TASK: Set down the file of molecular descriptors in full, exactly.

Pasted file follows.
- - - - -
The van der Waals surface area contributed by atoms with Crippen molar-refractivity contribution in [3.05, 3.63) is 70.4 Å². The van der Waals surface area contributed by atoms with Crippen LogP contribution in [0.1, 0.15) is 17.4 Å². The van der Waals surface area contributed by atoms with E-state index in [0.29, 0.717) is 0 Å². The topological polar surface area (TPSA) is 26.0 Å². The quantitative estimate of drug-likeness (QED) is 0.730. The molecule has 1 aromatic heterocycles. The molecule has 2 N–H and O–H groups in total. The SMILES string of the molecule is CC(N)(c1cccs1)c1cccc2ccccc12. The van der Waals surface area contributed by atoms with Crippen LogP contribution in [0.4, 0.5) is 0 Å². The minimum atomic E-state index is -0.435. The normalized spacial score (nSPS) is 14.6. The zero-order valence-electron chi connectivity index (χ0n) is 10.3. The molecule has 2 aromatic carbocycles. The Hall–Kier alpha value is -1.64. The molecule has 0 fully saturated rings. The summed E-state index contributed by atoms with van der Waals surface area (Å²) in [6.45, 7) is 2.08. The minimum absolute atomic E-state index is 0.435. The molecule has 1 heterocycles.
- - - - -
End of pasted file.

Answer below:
The van der Waals surface area contributed by atoms with Crippen molar-refractivity contribution in [3.05, 3.63) is 70.4 Å². The van der Waals surface area contributed by atoms with Crippen LogP contribution in [0.1, 0.15) is 17.4 Å². The van der Waals surface area contributed by atoms with E-state index in [0.29, 0.717) is 0 Å². The topological polar surface area (TPSA) is 26.0 Å². The quantitative estimate of drug-likeness (QED) is 0.730. The molecule has 1 aromatic heterocycles. The molecule has 2 N–H and O–H groups in total. The SMILES string of the molecule is CC(N)(c1cccs1)c1cccc2ccccc12. The van der Waals surface area contributed by atoms with Crippen LogP contribution in [0.4, 0.5) is 0 Å². The minimum atomic E-state index is -0.435. The normalized spacial score (nSPS) is 14.6. The zero-order valence-electron chi connectivity index (χ0n) is 10.3. The molecule has 2 aromatic carbocycles. The Hall–Kier alpha value is -1.64. The molecule has 0 fully saturated rings. The summed E-state index contributed by atoms with van der Waals surface area (Å²) in [6.45, 7) is 2.08. The minimum absolute atomic E-state index is 0.435. The molecule has 1 heterocycles.